Although this is an internet based business, you will probably have to leave home at least sometimes to meet with clients or connect to get more clients.

7. Customer service

For each company, customer service is a real, time-consuming concern. Many companies endorse their products through a customer service department. This generally means people who answer customer phone calls, as well as email or online chat. To use the latter, a customer clicks on a link requesting to chat with a live person, and a customer service representative answers the request and talks to the customer through a chat window. For email customer service, the customer fills out a form on the website or sends an email directly to a particular address.

Since these services only depend on having a reliable phone, Internet connection and a web browser, companies have increasingly sought to hire home workers. This can be a great opportunity for someone looking to work when the kids are at school or have gone to bed. Customer service contractor companies like OutPLEX and Alorica cover email and live chat support in addition to inbound and outbound phone calls. Other companies, such as Amazon, Williams-Sonoma, or U-Haul) contract home agents directly. The payout rate may be low, but companies generally offer bonuses if agents meet certain goals.

There are also in-home positions for reservations, sales agents, travel agents, and virtual assistants (these do executive assistant jobs for individuals or companies). You can find work in all of these areas by searching a major job board like Indeed.com or Monster.com.

8. Tutorships

An online tutor can have clients from all over the world. SCREEN PHOTO / GETTY IMAGES
With each passing year, there seems to be increasing pressure for elementary, middle and high school students to earn good grades and prepare for a path to higher education. For some children, this means getting help from a tutor to close gaps in understanding certain subjects.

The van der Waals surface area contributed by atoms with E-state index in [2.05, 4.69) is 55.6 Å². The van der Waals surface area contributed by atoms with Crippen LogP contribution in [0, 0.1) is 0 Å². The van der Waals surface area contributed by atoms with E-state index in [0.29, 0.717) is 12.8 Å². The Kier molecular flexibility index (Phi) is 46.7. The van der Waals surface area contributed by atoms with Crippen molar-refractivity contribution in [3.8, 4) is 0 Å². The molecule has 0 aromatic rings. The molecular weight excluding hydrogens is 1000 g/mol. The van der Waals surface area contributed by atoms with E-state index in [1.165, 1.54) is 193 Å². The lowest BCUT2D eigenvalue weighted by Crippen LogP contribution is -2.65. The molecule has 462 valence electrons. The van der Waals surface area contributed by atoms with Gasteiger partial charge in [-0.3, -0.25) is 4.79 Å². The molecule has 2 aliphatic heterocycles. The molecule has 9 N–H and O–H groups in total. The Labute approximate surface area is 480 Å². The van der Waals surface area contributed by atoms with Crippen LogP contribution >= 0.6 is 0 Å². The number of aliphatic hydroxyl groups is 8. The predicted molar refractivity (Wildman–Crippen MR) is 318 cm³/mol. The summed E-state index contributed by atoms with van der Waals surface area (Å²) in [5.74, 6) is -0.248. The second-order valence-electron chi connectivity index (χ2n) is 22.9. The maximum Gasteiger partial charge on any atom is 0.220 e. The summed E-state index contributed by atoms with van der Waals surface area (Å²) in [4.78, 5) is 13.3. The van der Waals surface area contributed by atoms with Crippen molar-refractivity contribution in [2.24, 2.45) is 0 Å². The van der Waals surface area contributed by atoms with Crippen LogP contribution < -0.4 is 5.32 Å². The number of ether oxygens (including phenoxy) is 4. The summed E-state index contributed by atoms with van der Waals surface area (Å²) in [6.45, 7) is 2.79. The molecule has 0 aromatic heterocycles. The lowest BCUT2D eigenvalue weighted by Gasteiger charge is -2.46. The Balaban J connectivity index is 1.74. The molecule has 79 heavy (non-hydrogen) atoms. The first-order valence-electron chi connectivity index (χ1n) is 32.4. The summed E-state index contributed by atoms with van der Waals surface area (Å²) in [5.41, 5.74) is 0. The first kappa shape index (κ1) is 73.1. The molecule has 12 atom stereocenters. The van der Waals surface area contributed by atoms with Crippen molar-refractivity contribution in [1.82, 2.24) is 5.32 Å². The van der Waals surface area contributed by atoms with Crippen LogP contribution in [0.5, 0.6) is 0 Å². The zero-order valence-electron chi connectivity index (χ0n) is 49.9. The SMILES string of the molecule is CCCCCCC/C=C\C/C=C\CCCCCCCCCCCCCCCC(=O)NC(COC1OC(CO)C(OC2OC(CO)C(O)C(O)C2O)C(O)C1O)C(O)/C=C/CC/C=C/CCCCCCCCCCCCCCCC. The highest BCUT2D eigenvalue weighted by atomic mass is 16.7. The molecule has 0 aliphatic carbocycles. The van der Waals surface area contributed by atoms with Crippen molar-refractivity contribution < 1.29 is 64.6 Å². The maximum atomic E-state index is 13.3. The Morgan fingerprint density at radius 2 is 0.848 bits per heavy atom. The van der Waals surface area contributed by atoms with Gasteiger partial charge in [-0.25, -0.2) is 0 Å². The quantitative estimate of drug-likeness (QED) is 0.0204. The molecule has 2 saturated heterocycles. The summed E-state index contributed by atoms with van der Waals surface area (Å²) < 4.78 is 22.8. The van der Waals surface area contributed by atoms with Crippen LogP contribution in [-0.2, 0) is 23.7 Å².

Since most families have reliable high-speed Internet connections in their homes, Internet-based tutoring services are growing. When applying for these jobs, you generally have to take exams in the selected subject areas and undergo background checks. Although you could start your own online tutoring service, sites like Tutor.com have already done the work for you in terms of marketing. These sites pair thousands of children (and adults) with tutors each week, both at home and abroad. However, they can also determine your hourly rate or take a share of what you charge, so you can decide if it’s better to work for them or go it alone.

While many internet-based jobs offer flexible hours or multiple shifts, tutoring services may require you to be online for a specific block of time or reward you for doing so. This encourages guardians to be available during the highest demand. For example, when Tutor.com has more tutors than tutoring requests, it places tutors on a waiting list and gives preference to tutors who work at least five hours per week at 4 p.m. at 11 pm. ET hours from Sunday to Thursday [source: Tutor.com].